Groundcovers

Let’s Cover A Little Ground on Groundcovers

Groundcovers are a versatile plant option for many areas in your landscape. They prevent soil erosion, help retain moisture and reduce maintenance. They are also a great grass substitute, especially in shady spots or small gaps between pavers and other hardscape.

But our favorite reason for going with groundcovers is that they fill spaces that would otherwise be prone to weeds, with no pesticide and little to no weeding required.

The time you invest up front will pay off for years to come.

For best results with anything you plant, groundcover included, it’s important to prepare your soil.

·         Start by removing current weeds. Be as thorough as you can to give your groundcover the best chance to take root and spread out. If the work gives you second thoughts, consider that this will be one of the last times you’ll need to weed the area like this.

·         Rake in a good compost. We recommend Fafard’s Ultimate Outdoor Planting Mix because it’s rich with organic matter that adds structure to clay and sandy soil and valuable plant nutrition.

·         Plant in spring or summer. You can plant groundcovers any time of year, but we recommend spring or summer so it has time to develop a healthy root system before the ground freezes.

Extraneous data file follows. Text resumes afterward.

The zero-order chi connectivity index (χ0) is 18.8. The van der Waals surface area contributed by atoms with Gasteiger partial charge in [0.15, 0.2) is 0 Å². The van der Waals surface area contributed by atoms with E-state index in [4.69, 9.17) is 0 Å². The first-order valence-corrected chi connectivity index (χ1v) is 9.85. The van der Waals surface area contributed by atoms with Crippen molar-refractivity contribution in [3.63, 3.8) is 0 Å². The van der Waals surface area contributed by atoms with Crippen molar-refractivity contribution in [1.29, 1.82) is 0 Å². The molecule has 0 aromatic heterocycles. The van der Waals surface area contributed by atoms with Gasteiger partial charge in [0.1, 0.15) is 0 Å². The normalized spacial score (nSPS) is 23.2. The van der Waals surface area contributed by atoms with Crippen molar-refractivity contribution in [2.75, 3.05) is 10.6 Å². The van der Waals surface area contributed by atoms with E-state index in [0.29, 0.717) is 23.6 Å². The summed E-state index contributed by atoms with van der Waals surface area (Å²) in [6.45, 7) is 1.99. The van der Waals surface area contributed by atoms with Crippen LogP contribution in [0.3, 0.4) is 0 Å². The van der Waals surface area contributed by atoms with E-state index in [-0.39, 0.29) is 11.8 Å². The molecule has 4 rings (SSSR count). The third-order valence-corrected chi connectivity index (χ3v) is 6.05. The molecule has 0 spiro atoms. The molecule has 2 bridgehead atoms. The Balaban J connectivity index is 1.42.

·         Stagger plants to establish a quick cover. Be sure to read plant labels, they’ll include optimal spacing instructions. It may take a couple of years for plants to mature to full spread, but it won’t take long for you to see them filling in the space.

Choosing the right plant for the right place.

Each groundcover option has unique characteristics. We like to match them to your goals for the best results.

Great for under large shady trees where roots make it difficult for plants to grow:

·         Ajuga

·         Vinca

·         Pachysandra

Full sun & drought tolerant:

·         Bearberry

·         Creeping Thyme

·         Juniper

·        Sedum

Flowering:

·         Ajuga

·         Barren Strawberry

·         Creeping Thyme

Making the transition to groundcovers and why it’s worth it.

Yes, using groundcovers in an area will be more of an investment than spreading grass seed. But you’re investing time and resources up front for a solution that will save you time and money in the long run. Plus, you’ll have a vibrant, textured area that adds character and longevity to your landscape.

Give groundcovers a try and let us know how it goes.

Leave a Reply

Your email address will not be published.